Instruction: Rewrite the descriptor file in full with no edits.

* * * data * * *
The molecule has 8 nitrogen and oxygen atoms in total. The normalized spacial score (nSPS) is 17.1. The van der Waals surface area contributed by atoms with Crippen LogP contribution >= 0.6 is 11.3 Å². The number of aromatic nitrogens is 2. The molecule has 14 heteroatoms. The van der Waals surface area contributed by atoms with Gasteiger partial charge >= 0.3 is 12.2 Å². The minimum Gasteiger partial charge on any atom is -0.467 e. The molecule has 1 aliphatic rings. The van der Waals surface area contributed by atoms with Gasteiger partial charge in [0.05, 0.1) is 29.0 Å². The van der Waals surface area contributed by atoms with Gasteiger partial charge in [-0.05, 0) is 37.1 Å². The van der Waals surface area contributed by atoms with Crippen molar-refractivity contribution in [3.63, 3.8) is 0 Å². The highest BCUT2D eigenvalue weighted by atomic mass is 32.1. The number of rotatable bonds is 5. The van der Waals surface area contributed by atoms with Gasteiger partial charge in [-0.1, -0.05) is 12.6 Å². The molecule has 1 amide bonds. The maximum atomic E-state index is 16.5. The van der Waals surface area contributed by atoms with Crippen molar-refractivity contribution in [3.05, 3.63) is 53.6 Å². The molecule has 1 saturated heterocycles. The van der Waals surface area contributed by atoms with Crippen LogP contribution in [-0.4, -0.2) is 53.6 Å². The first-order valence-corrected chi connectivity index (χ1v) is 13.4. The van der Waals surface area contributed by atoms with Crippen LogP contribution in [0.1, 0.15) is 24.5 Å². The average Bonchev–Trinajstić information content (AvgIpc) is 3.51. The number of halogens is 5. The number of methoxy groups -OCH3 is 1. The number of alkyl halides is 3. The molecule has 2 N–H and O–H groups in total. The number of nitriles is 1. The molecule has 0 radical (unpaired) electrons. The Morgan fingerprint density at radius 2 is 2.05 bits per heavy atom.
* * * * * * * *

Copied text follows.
The molecule has 8 nitrogen and oxygen atoms in total. The normalized spacial score (nSPS) is 17.1. The van der Waals surface area contributed by atoms with Crippen LogP contribution >= 0.6 is 11.3 Å². The number of aromatic nitrogens is 2. The molecule has 14 heteroatoms. The van der Waals surface area contributed by atoms with Gasteiger partial charge >= 0.3 is 12.2 Å². The minimum Gasteiger partial charge on any atom is -0.467 e. The molecule has 1 aliphatic rings. The van der Waals surface area contributed by atoms with Gasteiger partial charge in [0.05, 0.1) is 29.0 Å². The van der Waals surface area contributed by atoms with Gasteiger partial charge in [-0.05, 0) is 37.1 Å². The van der Waals surface area contributed by atoms with Crippen molar-refractivity contribution in [3.63, 3.8) is 0 Å². The highest BCUT2D eigenvalue weighted by atomic mass is 32.1. The number of rotatable bonds is 5. The van der Waals surface area contributed by atoms with Gasteiger partial charge in [-0.1, -0.05) is 12.6 Å². The molecule has 1 amide bonds. The maximum atomic E-state index is 16.5. The van der Waals surface area contributed by atoms with Crippen molar-refractivity contribution in [3.05, 3.63) is 53.6 Å². The molecule has 1 saturated heterocycles. The van der Waals surface area contributed by atoms with Crippen LogP contribution in [-0.4, -0.2) is 53.6 Å². The first-order valence-corrected chi connectivity index (χ1v) is 13.4. The van der Waals surface area contributed by atoms with Crippen LogP contribution in [0.1, 0.15) is 24.5 Å². The average Bonchev–Trinajstić information content (AvgIpc) is 3.51. The number of halogens is 5. The number of methoxy groups -OCH3 is 1. The number of alkyl halides is 3. The molecule has 2 N–H and O–H groups in total. The number of nitriles is 1. The molecule has 0 radical (unpaired) electrons. The Morgan fingerprint density at radius 2 is 2.05 bits per heavy atom.